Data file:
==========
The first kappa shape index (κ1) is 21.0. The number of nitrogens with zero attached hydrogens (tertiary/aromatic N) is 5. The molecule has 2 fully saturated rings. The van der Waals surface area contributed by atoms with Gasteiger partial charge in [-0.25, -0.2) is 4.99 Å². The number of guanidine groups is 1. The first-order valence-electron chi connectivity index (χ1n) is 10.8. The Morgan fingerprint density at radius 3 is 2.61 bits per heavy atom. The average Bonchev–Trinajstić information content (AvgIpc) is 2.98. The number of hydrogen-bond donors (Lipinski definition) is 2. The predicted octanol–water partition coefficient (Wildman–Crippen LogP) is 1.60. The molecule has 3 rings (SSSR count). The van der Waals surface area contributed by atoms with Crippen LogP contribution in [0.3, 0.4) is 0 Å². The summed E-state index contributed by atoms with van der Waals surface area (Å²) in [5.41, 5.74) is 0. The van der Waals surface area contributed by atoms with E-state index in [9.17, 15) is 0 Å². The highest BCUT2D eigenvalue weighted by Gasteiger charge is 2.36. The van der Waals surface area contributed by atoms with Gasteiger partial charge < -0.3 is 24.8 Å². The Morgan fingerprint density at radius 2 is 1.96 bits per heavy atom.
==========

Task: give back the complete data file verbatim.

The first kappa shape index (κ1) is 21.0. The number of nitrogens with zero attached hydrogens (tertiary/aromatic N) is 5. The molecule has 2 fully saturated rings. The van der Waals surface area contributed by atoms with Gasteiger partial charge in [-0.25, -0.2) is 4.99 Å². The number of guanidine groups is 1. The first-order valence-electron chi connectivity index (χ1n) is 10.8. The Morgan fingerprint density at radius 3 is 2.61 bits per heavy atom. The average Bonchev–Trinajstić information content (AvgIpc) is 2.98. The number of hydrogen-bond donors (Lipinski definition) is 2. The predicted octanol–water partition coefficient (Wildman–Crippen LogP) is 1.60. The molecule has 3 rings (SSSR count). The van der Waals surface area contributed by atoms with Crippen LogP contribution in [0.3, 0.4) is 0 Å². The summed E-state index contributed by atoms with van der Waals surface area (Å²) in [5.41, 5.74) is 0. The van der Waals surface area contributed by atoms with E-state index in [9.17, 15) is 0 Å². The highest BCUT2D eigenvalue weighted by Gasteiger charge is 2.36. The van der Waals surface area contributed by atoms with Gasteiger partial charge < -0.3 is 24.8 Å². The Morgan fingerprint density at radius 2 is 1.96 bits per heavy atom.